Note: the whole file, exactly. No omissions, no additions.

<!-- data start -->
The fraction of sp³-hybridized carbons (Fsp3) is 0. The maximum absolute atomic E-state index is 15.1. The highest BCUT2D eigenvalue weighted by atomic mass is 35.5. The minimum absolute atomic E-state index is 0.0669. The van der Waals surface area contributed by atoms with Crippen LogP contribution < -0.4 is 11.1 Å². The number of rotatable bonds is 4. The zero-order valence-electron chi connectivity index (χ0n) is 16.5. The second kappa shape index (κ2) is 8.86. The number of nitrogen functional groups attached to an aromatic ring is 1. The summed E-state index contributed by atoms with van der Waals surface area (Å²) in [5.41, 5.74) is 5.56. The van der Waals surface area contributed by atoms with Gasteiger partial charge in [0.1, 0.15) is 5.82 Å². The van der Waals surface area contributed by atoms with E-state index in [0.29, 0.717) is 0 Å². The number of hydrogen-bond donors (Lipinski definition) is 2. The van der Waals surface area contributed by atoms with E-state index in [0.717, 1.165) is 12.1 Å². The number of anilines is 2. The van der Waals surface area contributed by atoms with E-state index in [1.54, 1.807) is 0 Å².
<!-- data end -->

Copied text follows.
The fraction of sp³-hybridized carbons (Fsp3) is 0. The maximum absolute atomic E-state index is 15.1. The highest BCUT2D eigenvalue weighted by atomic mass is 35.5. The minimum absolute atomic E-state index is 0.0669. The van der Waals surface area contributed by atoms with Crippen LogP contribution < -0.4 is 11.1 Å². The number of rotatable bonds is 4. The zero-order valence-electron chi connectivity index (χ0n) is 16.5. The second kappa shape index (κ2) is 8.86. The number of nitrogen functional groups attached to an aromatic ring is 1. The summed E-state index contributed by atoms with van der Waals surface area (Å²) in [5.41, 5.74) is 5.56. The van der Waals surface area contributed by atoms with Gasteiger partial charge in [0.1, 0.15) is 5.82 Å². The van der Waals surface area contributed by atoms with E-state index in [0.29, 0.717) is 0 Å². The number of hydrogen-bond donors (Lipinski definition) is 2. The van der Waals surface area contributed by atoms with E-state index in [0.717, 1.165) is 12.1 Å². The number of anilines is 2. The van der Waals surface area contributed by atoms with E-state index in [1.54, 1.807) is 0 Å².